More information:

17 March 2015

Real-Time Holographic Displays

Researchers from the University of Cambridge have designed a new type of pixel element and demonstrated its unique switching capability, which could make three-dimensional holographic displays possible. Real-time dynamic holographic displays, long the realm of science fiction, could be one step closer to reality, after researchers from the University of Cambridge developed a new type of pixel element that enables far greater control over displays at the level of individual pixels. As opposed to a photograph, a hologram is created when light bounces off a sheet of material with grooves in just the right places to project an image away from the surface. When looking at a hologram from within this artificially-generated light field, the viewer gets the same visual impression as if the object was directly in front of them.

Currently, the development of holographic displays is limited by technology that can allow control of all the properties of light at the level of individual pixels. A hologram encodes a large amount of optical information, and a dynamic representation of a holographic image requires vast amounts of information to be modulated on a display device. A relatively large area exists in which additional functionality can be added through the patterning of nanostructures to increase the capacity of pixels in order to make them suitable for holographic displays. Normally, devices which use plasmonic optical antennas are passive, which is essential for real-world applications. Through integration with liquid crystals, in the form of typical pixel architecture, the researchers were able to actively switch which hologram is excited and there which output image is selected.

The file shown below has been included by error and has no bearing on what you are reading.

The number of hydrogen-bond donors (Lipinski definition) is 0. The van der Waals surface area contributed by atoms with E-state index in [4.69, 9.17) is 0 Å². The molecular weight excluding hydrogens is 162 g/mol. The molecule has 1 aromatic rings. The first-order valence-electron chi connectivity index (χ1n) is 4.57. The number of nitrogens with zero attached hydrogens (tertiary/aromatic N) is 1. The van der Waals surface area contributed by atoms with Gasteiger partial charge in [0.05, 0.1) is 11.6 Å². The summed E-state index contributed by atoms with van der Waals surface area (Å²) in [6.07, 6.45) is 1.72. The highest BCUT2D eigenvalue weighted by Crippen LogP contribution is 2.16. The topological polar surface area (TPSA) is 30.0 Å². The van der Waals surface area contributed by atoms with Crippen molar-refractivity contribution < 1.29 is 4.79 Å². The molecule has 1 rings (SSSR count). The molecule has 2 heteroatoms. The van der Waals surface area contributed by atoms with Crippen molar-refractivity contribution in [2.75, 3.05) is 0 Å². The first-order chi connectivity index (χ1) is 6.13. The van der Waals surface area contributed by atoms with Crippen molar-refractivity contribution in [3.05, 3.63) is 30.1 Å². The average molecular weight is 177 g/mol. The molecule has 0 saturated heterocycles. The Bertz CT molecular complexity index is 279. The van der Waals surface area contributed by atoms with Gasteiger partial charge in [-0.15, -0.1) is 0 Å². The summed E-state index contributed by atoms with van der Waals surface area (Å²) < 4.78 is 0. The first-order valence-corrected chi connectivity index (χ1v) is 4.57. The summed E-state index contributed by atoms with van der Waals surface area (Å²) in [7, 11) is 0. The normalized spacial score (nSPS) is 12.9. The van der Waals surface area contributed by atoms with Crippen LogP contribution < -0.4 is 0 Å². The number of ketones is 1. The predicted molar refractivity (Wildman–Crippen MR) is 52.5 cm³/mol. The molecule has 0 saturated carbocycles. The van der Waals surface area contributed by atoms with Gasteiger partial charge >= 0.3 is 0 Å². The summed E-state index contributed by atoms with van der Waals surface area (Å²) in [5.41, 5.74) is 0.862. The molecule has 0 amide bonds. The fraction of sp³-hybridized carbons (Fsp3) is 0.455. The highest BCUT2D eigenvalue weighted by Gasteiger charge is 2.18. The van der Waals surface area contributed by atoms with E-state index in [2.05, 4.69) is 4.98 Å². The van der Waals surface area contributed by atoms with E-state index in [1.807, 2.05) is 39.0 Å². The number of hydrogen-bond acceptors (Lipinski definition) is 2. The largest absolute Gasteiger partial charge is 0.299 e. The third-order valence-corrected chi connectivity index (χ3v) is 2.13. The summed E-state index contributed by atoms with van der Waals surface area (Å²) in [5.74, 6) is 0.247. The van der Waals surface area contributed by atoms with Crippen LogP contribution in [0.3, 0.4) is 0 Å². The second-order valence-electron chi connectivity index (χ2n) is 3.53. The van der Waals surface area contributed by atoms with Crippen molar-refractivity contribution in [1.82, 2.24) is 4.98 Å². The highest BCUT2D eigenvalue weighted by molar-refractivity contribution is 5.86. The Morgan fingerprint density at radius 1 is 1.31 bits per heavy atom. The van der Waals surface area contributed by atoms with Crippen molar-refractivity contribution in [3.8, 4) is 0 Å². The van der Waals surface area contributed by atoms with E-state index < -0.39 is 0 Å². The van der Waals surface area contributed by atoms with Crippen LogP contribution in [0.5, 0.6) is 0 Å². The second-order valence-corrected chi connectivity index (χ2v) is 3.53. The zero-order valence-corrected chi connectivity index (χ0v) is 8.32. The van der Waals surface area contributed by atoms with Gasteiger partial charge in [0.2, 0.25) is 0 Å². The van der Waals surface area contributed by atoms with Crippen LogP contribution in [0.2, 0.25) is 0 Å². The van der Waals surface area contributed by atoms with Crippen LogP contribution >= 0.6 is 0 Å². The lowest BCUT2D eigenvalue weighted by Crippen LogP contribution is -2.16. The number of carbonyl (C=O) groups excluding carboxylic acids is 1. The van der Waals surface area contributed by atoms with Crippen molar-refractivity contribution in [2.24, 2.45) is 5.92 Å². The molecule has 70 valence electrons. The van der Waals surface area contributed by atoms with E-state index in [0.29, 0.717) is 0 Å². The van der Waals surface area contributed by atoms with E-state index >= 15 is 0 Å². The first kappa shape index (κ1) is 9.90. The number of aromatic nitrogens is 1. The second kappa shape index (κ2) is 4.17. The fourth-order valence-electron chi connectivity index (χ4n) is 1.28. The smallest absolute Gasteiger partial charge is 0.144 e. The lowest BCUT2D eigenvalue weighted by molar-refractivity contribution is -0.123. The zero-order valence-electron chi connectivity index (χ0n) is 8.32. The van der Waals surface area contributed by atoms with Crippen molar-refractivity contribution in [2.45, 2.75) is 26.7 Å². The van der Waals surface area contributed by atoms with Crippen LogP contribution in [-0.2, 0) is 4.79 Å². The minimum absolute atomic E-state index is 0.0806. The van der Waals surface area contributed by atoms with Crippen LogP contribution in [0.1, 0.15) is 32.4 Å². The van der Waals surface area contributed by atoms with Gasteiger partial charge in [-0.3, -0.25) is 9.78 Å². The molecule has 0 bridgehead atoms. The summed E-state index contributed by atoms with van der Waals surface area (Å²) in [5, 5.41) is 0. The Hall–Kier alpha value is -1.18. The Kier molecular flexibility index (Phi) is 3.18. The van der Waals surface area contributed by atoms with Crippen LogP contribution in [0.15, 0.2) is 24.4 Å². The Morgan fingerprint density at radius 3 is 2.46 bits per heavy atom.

More information:

16 March 2015

Visual Turing Test

Computers are able to recognize objects in photographs and other images, but how well can they understand the relationships or implied activities between objects? Researchers have devised a method of evaluating how well computers perform at that task. Researchers from Brown and Johns Hopkins universities have come up with a new way to evaluate how well computers can divine information from images. The team describes its new system as a "visual Turing test," after the legendary computer scientist Alan Turing's test of the extent to which computers display human-like intelligence. Traditional computer vision benchmarks tend to measure an algorithm's performance in detecting objects within an image, or how well a system identifies an image's global attributes.

To be able to recognize that the image depicts two people walking together and having a conversation is a much deeper understanding. Describing an image as depicting a person entering a building is a richer understanding than saying it contains a person and a building. The system is designed to test for such a contextual understanding of photos. It works by generating a string of yes or no questions about an image, which are posed sequentially to the system being tested. Each question is progressively more in-depth and based on the responses to the questions that have come before. The first version of the test was generated based on a set of photos depicting urban street scenes. But the concept could conceivably be expanded to all kinds of photos, the researchers say.

More information: